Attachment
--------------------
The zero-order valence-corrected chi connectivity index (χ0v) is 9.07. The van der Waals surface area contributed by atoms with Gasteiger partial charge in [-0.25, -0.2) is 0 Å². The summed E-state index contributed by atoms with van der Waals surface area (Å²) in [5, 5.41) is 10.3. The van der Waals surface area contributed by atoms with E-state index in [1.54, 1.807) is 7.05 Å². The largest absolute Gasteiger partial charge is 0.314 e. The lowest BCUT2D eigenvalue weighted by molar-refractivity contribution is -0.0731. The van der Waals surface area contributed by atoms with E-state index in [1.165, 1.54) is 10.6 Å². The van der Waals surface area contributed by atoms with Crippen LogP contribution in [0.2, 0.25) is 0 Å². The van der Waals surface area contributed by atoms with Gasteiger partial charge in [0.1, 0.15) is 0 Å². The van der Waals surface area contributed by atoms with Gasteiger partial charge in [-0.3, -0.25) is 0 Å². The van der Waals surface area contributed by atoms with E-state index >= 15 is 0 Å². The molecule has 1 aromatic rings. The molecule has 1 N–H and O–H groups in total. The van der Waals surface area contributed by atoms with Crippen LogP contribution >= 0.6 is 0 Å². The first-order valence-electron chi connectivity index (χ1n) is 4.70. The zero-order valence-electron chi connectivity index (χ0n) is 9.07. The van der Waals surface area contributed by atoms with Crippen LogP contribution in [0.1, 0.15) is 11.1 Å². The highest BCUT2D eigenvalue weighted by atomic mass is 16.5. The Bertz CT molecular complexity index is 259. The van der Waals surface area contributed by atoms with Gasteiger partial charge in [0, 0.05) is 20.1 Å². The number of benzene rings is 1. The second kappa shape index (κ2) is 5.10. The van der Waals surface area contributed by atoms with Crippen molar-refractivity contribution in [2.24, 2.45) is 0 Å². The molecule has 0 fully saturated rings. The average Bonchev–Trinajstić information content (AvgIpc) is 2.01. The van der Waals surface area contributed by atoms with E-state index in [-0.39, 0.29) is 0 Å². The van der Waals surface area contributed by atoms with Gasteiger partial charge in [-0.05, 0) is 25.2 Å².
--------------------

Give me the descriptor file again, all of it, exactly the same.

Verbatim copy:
The zero-order valence-corrected chi connectivity index (χ0v) is 9.07. The van der Waals surface area contributed by atoms with Gasteiger partial charge in [-0.25, -0.2) is 0 Å². The summed E-state index contributed by atoms with van der Waals surface area (Å²) in [5, 5.41) is 10.3. The van der Waals surface area contributed by atoms with E-state index in [1.54, 1.807) is 7.05 Å². The largest absolute Gasteiger partial charge is 0.314 e. The lowest BCUT2D eigenvalue weighted by molar-refractivity contribution is -0.0731. The van der Waals surface area contributed by atoms with E-state index in [1.165, 1.54) is 10.6 Å². The van der Waals surface area contributed by atoms with Crippen LogP contribution in [0.2, 0.25) is 0 Å². The van der Waals surface area contributed by atoms with Gasteiger partial charge in [0.1, 0.15) is 0 Å². The van der Waals surface area contributed by atoms with Gasteiger partial charge in [-0.3, -0.25) is 0 Å². The van der Waals surface area contributed by atoms with E-state index >= 15 is 0 Å². The molecule has 1 aromatic rings. The molecule has 1 N–H and O–H groups in total. The van der Waals surface area contributed by atoms with Crippen LogP contribution >= 0.6 is 0 Å². The first-order valence-electron chi connectivity index (χ1n) is 4.70. The zero-order valence-electron chi connectivity index (χ0n) is 9.07. The van der Waals surface area contributed by atoms with Crippen LogP contribution in [0.1, 0.15) is 11.1 Å². The highest BCUT2D eigenvalue weighted by atomic mass is 16.5. The Bertz CT molecular complexity index is 259. The van der Waals surface area contributed by atoms with Gasteiger partial charge in [0, 0.05) is 20.1 Å². The number of benzene rings is 1. The second kappa shape index (κ2) is 5.10. The van der Waals surface area contributed by atoms with Crippen molar-refractivity contribution in [2.24, 2.45) is 0 Å². The molecule has 0 fully saturated rings. The average Bonchev–Trinajstić information content (AvgIpc) is 2.01. The van der Waals surface area contributed by atoms with E-state index in [-0.39, 0.29) is 0 Å². The van der Waals surface area contributed by atoms with Gasteiger partial charge in [-0.05, 0) is 25.2 Å².